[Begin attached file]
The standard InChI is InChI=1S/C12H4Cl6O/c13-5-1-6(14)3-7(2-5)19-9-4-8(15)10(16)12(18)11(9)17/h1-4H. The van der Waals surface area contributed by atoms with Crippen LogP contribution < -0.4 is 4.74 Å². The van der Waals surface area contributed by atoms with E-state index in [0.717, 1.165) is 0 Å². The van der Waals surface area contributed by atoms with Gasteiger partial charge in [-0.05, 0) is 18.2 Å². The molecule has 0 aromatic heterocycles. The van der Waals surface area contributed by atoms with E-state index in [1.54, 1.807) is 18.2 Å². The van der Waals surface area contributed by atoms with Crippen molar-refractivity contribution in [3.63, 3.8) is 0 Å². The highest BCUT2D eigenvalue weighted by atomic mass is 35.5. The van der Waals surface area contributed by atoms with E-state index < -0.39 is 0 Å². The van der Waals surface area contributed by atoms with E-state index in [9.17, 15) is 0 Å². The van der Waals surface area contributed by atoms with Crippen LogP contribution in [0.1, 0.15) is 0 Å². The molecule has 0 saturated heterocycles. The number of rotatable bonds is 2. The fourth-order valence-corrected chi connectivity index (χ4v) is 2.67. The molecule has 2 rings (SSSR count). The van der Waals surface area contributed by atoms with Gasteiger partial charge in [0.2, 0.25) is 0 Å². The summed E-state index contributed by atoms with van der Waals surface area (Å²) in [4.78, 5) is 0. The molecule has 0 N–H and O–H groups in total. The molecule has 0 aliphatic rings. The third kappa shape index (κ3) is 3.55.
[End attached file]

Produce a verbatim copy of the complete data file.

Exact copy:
The standard InChI is InChI=1S/C12H4Cl6O/c13-5-1-6(14)3-7(2-5)19-9-4-8(15)10(16)12(18)11(9)17/h1-4H. The van der Waals surface area contributed by atoms with Crippen LogP contribution < -0.4 is 4.74 Å². The van der Waals surface area contributed by atoms with E-state index in [0.717, 1.165) is 0 Å². The van der Waals surface area contributed by atoms with Gasteiger partial charge in [-0.05, 0) is 18.2 Å². The molecule has 0 aromatic heterocycles. The van der Waals surface area contributed by atoms with E-state index in [1.54, 1.807) is 18.2 Å². The van der Waals surface area contributed by atoms with Crippen molar-refractivity contribution in [3.63, 3.8) is 0 Å². The highest BCUT2D eigenvalue weighted by atomic mass is 35.5. The van der Waals surface area contributed by atoms with E-state index < -0.39 is 0 Å². The van der Waals surface area contributed by atoms with E-state index in [9.17, 15) is 0 Å². The van der Waals surface area contributed by atoms with Crippen LogP contribution in [0.1, 0.15) is 0 Å². The molecule has 0 saturated heterocycles. The number of rotatable bonds is 2. The fourth-order valence-corrected chi connectivity index (χ4v) is 2.67. The molecule has 2 rings (SSSR count). The van der Waals surface area contributed by atoms with Gasteiger partial charge in [0.2, 0.25) is 0 Å². The summed E-state index contributed by atoms with van der Waals surface area (Å²) in [4.78, 5) is 0. The molecule has 0 N–H and O–H groups in total. The molecule has 0 aliphatic rings. The third kappa shape index (κ3) is 3.55.